Anonymous said...

Guys and Gals, medical students are way, way, way smarter and harder working than any of us - at least through college. Maybe, on a really great day at a really crappy medical school, 2 out of a hundred law students could get in.

Rump, you are off a little - 4 years medical school, 5 years surgery residency (general surgeon), 2-3 years of fellowship - that makes 12 years before a doctor starts making any serious change.

I love our profession and all, but those guys really have to be on it to get into med school.

DS said...

At the PDs from APDs starting to those of us oldsters, The Office has and Continues to run the BEST Training program . You are Monitored by a experienced Training Attorney, guided , taught give training classes in County, DV, Juvy and Felonies. A lawyer will practice 2 to 3 years before not having a Training Attorney. Then there is Monthly Seminars, CLEs, evidentiary & strategy lectures , etc.
The PDs work hard to Train the Attorneys to be able to litigate, Try cases and Think on their feet.

Anonymous said...

Your law school post fails to address the most important point -- tuition inflation and guaranteed federal loans have created a looming crisis.

1. Compare what law school cost most baby boomer with what it costs today, adjusting for inflation.

2. Consider what good the ABA is when it constantly accredits new law schools. How many does FL have now? How many does it need?

3. Investigate what types of students are filling these new law school classes. Are they the best and the brightest?

4. Ponder what will happen when these students inevitably default on their $150,000 federally subsidized loans. Who's left holding the bag?

5. Look into the demographics. Are baby boomers leaving the practice?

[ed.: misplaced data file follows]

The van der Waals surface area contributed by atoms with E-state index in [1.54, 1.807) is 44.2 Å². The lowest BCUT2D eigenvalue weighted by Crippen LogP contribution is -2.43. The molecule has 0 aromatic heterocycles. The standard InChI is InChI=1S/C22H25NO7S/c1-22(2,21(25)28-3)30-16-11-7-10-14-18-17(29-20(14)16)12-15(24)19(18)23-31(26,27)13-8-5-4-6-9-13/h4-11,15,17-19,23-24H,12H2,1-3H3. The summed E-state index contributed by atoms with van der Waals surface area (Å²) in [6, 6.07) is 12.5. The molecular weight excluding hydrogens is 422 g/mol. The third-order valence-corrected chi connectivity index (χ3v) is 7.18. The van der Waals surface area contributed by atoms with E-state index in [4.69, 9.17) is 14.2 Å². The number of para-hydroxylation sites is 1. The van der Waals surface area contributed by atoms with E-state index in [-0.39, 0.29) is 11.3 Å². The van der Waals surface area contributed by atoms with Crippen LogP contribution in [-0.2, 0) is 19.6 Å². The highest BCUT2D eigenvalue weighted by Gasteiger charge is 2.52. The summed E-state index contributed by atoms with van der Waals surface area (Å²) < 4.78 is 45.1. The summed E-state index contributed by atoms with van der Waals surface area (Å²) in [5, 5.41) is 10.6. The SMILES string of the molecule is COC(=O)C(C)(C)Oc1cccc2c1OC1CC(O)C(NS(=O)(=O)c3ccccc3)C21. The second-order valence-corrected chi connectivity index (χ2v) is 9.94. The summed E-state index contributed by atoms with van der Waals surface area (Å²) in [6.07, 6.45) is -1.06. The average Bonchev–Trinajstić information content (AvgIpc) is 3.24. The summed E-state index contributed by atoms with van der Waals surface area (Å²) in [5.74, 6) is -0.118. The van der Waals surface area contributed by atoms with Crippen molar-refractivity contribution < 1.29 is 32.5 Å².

6. Ask who benefits from law school tuition hikes? Who loses out?

All of these questions are more important to our profession and our economy than the third year of law school. But if instead you want to focus on that, then visit some law school classes. After years of practice, Rump, explain to your readership what, if anything, these 3rd years are learning that is actually relevant to real practice? They're just more kids, getting ripped off by universities, subsidized by tax payers, for a career they will never have.

Anonymous said...

Rump, am I allowed to kill the messenger even if he speaks the truth?

D.S. Fuck you.

The pds do have the best training program, but the nature of the work of a asa makes for better lawyers after 3 years, even with the less valuable training. First, the recruits are generally smarter and more talented. Second, apds leave the office with no clue how to out a case together or on, which makes them about worthless as civil lawyers. Third, the apds have to deal with turd mongers like you, who are held out as the model of layering. Yikes.

Sorry, just kidding, the office actually is stellar and does have a great program. It's just your tone makes me mad to admit your position is correct.

Anonymous said...

PD's and ASA's both are great training from what I hear and see. After 14 years in private practice I still wish I had worked there.

Wouldn't it be great to use those as part of the residency type program that Rumpole talks about?

Anonymous said...